Attorney (to woman witness
after oross examination)—I hope I
haven't troubled you with all these
Witness—Not at all. I have a
small boy of six at home.
Make your hand stretch beyond
the grave to help your family by
insuring your life today.
Get Set For Banff Carnival
WE.Round Secty.    ff
The stand-out week In the west this winter will be
February 7-14 when the Banff Winter Sports Car-
nival "/111 be hsld. Paradise of skiers; ski-jorers,
snowshoers, curlers, hockey, skating, toboggannlng,
sleighing, mushing, and every variant of winter sport,
there is added to all these the Incomparable beauty
of a setting In th". heart of the Rockies, clothed ln their
winter dress of ermine beneath a sky of turquoise.
The pretty little town of Banff is lit from end to end
ba a blaze of colored lights with, here and there, the
of tbe Stoney Indians and the colorful
note of brlght-hued blankets, befeathered headdresses, beaded squaws and shiny-eyed papooses.
As if all this were not enough to crowd into
one short woek, there is the great Ice "Palace,
lit up at night with fireworks displays, the annual
trap shoot of the Banff Gun Club, the packing
contest with its high light of the famous diamond
hitch, and open air swimming in the hot sulphur
springs, unique ln the annals of winter sports.   Masquerade balls keep the fun of the carnival going
and it ends up with the election of the Queen for
the ensuing year.   Lay-out shows skiers ln action
under the shadow of the mountains with Insets of
Pat  Brewster,  president  of tbe  1931 carnival,  W.
E.   Round,  secretary-treasurer  of  the   sports  and
Miss Doris Winnifred Parkes, of Vancouver, Queen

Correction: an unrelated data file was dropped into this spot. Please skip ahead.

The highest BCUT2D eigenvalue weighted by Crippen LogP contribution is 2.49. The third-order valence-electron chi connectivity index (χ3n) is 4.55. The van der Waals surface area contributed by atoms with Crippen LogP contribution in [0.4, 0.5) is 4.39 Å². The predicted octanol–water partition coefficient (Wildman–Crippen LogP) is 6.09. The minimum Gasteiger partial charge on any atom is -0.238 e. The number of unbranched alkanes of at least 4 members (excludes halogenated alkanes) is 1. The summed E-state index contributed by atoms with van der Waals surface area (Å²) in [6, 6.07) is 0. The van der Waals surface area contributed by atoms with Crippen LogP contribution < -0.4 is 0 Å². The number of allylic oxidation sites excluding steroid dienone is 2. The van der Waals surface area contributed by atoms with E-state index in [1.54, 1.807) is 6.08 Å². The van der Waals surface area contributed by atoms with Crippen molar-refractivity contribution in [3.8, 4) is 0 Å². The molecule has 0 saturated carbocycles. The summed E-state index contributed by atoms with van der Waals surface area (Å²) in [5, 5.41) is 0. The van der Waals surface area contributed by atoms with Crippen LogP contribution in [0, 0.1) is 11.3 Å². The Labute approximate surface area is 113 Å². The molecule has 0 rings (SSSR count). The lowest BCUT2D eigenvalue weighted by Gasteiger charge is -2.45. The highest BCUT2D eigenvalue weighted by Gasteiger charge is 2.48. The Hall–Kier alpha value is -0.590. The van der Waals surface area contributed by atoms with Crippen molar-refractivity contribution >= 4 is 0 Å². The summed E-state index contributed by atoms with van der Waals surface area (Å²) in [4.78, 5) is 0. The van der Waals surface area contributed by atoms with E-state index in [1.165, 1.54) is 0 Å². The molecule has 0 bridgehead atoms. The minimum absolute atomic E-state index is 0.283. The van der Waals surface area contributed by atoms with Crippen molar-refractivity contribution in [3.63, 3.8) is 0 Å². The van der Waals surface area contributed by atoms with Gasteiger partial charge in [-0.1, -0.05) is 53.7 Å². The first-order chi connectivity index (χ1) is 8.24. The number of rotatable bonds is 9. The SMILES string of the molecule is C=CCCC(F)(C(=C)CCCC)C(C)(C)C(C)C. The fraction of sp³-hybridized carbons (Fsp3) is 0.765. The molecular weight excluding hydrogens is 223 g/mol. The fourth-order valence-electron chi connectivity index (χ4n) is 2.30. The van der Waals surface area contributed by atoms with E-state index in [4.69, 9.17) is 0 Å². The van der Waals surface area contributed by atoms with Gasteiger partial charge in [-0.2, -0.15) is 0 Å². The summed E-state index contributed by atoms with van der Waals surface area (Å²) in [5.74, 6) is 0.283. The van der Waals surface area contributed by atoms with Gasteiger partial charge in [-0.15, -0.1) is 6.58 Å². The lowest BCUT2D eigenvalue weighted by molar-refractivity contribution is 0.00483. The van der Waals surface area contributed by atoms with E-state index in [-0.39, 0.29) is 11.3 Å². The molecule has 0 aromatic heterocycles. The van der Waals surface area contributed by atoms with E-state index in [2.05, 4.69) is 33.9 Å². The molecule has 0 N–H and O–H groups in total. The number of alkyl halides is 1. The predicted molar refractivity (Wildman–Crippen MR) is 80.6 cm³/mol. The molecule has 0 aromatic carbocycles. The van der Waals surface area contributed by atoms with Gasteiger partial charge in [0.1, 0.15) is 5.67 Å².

of the Carnival.
.largest Producers and
Sellers of Condensed and
SAVE yourself the bother of
waiting for milk deliveries.
Keep a supply of Nestle's on
your shelf—use as needed.
Keeps indefinitely in its
sealed, airtight container—
always pure and sweet when
you open the tin. ai
Men's Clothes
We carry a full line of Men's Clothes including
Dress Suits in latest patterns and styles. Gabardine
Raincoats, Shirts, Ties, Hats, Shoes, etc. For working
purposes we have; Slicker Coats and Pants, Mackinaw
Shirts, Coats, and Pants, Waterproof Pants, Heavy
' Boots, Rubbers in all lengths, Gloves, etc.
LEW  LUN & Go.
General Merchants, Anyox
West side of Smelter
OPEN   UNTIL   10   P.M.
m^saa ii Doaac
Candies, Stationery, Proprietary
Medicines, Toilet Articles, Etc
W. M. CumillillgS,   Agent for all Vancouver Daily Papers
Post Office Building, Alice Arm
Picture Show for 25c.
Commencing with the advent of the Talkies, which
date is August 30th., members of the Anyox Community League, will be allowed admission to one picture
show each month, on th* presentation of their membership card, showing dues paid to date, for the price of
25c.   This arrangement to be in lieu of past free show.
1. Library 3. Organized Sports
2. Reading Rooms     4. Excursions
To keep these going we need your membership and your patronage
Advertise in the Herald
^ ALICE  ARM  AND  ANYOX  HERALD.  Saturday, January 31, 1931
Elect Officers for Mine
Sunday School
At a recent meeting the election
of officers for 1931 for the Mine
United Church Sunday School took
place. The officers elected, are:
Superintendent, Rev. F. Bushfield;
Secretary, Miss Beryl Owen; Treasurer, Fred Calderoni; Teachers,
Misses Calderoni, Peterson and
Anyox I. 0. D. E. Will Elect
The Annual Meeting of Collison
of Kincolith Chapter 1. O. D. E.
will be held in the Legion Club
Room on Monday, February 2nd.
1931 at 3 p.m. Election of officers
for 1931 will take place. It is hoped
that there will be a full attendance
at this important meeting.
A card party will be held in
Christ Church Parish Room on Friday, February 13th. at 8 o'clock.
J. A. Anderson, superintendent
of the Public Works Department
arrived from Anyox on Tuesday
and left again on Wednesday.
J.Thomas spent the weekend
at home, arriving from Anyox on
Saturday and leaving on Tuesday.
N. Fraser arrived on Monday
from Prince Rupert. He will be
in charge of development work at
the Esperanza mine and plans to
spend next slimmer here.
S. Service, provincial police con
stable at Anyox arrived on Tuesday on Departmental duties and
left again on Wednesday.
1      ANYOX NOTES      1
Bennett Non-Committal
F. R. Railway
With respect a resolution of the
Canadian Chamber of Commerce,
advocating traffic development of
the Peace River country, Premier
Bennett said that no matter how
strong and vigorous were the railway policies of the country, they
could only be given effeot to with
money, and he drew attention to
the financial obligations with
which Canada is confronted—the